Javascript async awaitThe Javascript async await statement provides a way to express asynchronous logic in your code in a sane and readable manner

In this article, you will learn how to master the Javascript async await statement. Before async await came along, the only thing we had was promises and callbacks. The async-await statement syntax is easier to understand, read, and implement in your code.

Async Function

The async function is the code we use to define an asynchronous function. The async function returns a Promise as its result. Async functions run in an order that’s separate from other code in the event loop. An async function does not need to contain an await expression.

Await

An await expression causes an async function to pause until the passed promise has resolved before executing the rest of the code in a function. While the async function pauses, any calling function will continue to run. Await expressions only work inside an async.

Example 1

Example 1 demonstrates that we can only use the await expression inside an async function. Any attempts to use the await expression outside of an async function will throw an exception.
If you run the Example 1 code in your Javascript console, you will see that you get an error that states, “Uncaught SyntaxError: await is only valid in an async function.” The code will not run or produce any result other than the error.

Example 2

Example 2 demonstrates how to correct the error generated in Example 1. To fix the error, we need to change the standard function goToSleep into an async function. You can see by looking at the code in Example 2 that the only necessary change is to add the word async before the word function in our goToSleep function declaration.

If you run this new code in your Javascript console, you will see that it works and correctly pauses the goToSleep function for 3000ms without throwing an exception.

We can now see that in this example, the async function goToSleep first uses console.log to alert the user that we are going to bed now. Next, we tell the function goToSleep to await while we call the standard non-async function sleep, and wait for it to finish. Once the sleep function ends, goToSleep starts back up and uses consol.log again to alert the user that we finished sleeping.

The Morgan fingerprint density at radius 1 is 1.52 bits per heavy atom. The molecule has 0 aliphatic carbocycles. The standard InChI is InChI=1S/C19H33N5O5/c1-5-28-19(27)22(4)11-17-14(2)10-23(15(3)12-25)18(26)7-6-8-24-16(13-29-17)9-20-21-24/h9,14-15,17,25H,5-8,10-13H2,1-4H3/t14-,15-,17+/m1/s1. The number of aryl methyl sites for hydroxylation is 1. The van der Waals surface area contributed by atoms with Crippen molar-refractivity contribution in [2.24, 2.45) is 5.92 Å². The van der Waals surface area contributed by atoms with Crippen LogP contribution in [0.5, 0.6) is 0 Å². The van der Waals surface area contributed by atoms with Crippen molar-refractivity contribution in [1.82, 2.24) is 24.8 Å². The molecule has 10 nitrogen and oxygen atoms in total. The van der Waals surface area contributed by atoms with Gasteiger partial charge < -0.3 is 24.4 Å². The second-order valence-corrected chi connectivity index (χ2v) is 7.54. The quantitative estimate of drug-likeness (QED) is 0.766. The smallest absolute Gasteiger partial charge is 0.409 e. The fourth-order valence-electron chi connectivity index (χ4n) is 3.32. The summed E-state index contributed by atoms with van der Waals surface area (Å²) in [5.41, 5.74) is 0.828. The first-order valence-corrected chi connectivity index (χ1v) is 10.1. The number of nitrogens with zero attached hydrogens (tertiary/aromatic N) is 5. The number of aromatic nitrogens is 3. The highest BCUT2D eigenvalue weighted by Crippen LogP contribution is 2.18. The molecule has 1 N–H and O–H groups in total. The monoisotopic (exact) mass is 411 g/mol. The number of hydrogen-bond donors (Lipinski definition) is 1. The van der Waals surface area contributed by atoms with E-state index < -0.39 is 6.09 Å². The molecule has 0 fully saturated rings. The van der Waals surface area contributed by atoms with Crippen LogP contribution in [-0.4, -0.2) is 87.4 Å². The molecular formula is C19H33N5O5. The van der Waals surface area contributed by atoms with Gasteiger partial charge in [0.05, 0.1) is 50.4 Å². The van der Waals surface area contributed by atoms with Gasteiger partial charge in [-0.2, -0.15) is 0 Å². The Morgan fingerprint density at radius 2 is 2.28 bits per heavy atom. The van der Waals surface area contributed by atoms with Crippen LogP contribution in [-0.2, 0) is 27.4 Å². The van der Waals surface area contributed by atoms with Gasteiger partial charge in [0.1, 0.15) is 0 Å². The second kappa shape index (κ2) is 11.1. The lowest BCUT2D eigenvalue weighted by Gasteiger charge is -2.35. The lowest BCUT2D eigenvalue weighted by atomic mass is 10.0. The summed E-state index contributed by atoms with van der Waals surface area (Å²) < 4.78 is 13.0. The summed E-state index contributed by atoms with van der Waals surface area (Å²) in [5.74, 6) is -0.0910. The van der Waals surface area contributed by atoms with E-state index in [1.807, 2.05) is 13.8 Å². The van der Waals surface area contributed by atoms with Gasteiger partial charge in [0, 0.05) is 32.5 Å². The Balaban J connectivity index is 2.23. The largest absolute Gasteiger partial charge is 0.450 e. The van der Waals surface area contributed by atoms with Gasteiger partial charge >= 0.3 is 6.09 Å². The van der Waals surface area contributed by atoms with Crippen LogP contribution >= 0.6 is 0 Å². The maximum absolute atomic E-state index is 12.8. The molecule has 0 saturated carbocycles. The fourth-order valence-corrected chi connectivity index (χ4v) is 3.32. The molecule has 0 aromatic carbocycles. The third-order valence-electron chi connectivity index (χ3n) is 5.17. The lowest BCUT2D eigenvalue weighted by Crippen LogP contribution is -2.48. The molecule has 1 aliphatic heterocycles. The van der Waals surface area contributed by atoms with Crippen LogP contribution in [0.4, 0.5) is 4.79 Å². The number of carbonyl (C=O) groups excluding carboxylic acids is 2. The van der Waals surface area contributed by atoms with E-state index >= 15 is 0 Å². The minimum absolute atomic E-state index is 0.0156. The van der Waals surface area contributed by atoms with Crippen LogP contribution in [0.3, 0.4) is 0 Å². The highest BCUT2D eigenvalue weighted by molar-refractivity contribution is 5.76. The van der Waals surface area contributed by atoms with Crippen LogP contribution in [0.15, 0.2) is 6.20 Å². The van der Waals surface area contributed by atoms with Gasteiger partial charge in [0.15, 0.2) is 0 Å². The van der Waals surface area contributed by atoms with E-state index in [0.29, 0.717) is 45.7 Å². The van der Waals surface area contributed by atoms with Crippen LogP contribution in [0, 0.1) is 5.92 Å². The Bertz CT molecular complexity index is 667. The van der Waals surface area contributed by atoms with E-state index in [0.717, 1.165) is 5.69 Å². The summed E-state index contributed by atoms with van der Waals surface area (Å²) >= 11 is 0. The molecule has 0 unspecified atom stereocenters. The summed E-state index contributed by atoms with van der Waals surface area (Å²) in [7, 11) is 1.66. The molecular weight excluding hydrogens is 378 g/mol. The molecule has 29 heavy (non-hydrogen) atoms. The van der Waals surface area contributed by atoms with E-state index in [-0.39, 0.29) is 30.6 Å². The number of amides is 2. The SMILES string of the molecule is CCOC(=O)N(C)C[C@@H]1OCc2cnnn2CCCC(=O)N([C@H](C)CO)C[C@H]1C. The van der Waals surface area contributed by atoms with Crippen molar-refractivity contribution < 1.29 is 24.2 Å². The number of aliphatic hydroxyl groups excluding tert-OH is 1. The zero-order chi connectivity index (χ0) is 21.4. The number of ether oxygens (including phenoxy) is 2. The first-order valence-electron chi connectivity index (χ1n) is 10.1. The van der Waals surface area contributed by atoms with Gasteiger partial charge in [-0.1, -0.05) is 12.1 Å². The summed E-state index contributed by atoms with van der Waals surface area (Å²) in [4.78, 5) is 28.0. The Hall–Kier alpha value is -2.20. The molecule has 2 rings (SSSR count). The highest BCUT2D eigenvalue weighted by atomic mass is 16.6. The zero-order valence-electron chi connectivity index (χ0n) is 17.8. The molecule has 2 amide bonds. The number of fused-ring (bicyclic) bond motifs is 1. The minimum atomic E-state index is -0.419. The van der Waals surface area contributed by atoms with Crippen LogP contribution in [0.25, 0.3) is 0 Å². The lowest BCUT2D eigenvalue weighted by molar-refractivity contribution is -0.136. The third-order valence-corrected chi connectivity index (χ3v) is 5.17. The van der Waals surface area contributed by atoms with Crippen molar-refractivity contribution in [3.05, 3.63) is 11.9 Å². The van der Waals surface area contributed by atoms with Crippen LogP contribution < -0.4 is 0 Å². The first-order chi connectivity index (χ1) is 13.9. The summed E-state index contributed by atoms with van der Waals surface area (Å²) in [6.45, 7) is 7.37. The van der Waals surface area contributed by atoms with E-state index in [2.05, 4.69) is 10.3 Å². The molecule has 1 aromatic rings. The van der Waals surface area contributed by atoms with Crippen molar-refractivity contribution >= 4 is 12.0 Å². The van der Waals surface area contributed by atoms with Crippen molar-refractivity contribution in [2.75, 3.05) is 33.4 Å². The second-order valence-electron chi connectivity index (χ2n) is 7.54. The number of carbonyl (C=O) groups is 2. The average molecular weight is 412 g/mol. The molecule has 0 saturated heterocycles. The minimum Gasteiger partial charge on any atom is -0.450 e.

Example 3

Example 3 gives us a perfect real-world example of how a Javascript Async Await expression is useful in programming. This example uses an asynchronous function along with the await expression to notify a user that it is about to fetch some data, fetches the data, then tells the user when completed.

If you break down the code, you can see it’s pretty straightforward.

1. The console uses its warning expression console.warn to let us know that it’s about to fetch some json.

a. Console.warn is the same as console.log but with a highlighted background to show importance.

b. The warning lets us know that it might take some time to fetch the data. So this code is functioning almost like a loading screen.

2. With the warning issued, we call the async function getData and pass it the dataURL https://www.mocky.io/v2/5de9064331000023ac6b166d

a. The first await expression pauses the function and waits for a response from the website to let us know we established a connection.

b. Once connected, the second await expression pauses the function again until it can download the contents into the myJson constant.

3. With the async function getData finished, we use the consoles warning statement again to let the user know that the code is finished loading and is ready to present the json.

4. We use another console statement, console.dir, to present the json to the user.

a. Console.dir is similar to console.log, but is for printing objects and properties instead of strings.

Conclusion

Now that you have had a chance to look over these examples, we hope that you have a better understanding of how a Javascript async await statement works and have some ideas on how you can add it to your code. They are a great way to keep things moving and prevent the browser from locking up while your code works on large tasks. They are also an excellent way to provide feedback to users in the form of progress updates, but these ideas only scratch the surface of what is possible using this tool.

I recommend trying your hand by expanding on the above examples, to help solidify your understanding of Javascript async await statements. For example, instead of one long 3000ms wait as we see in Example 2, why not create a code that gives us three 1000ms pauses with progress updates in-between breaks printed to console.log.

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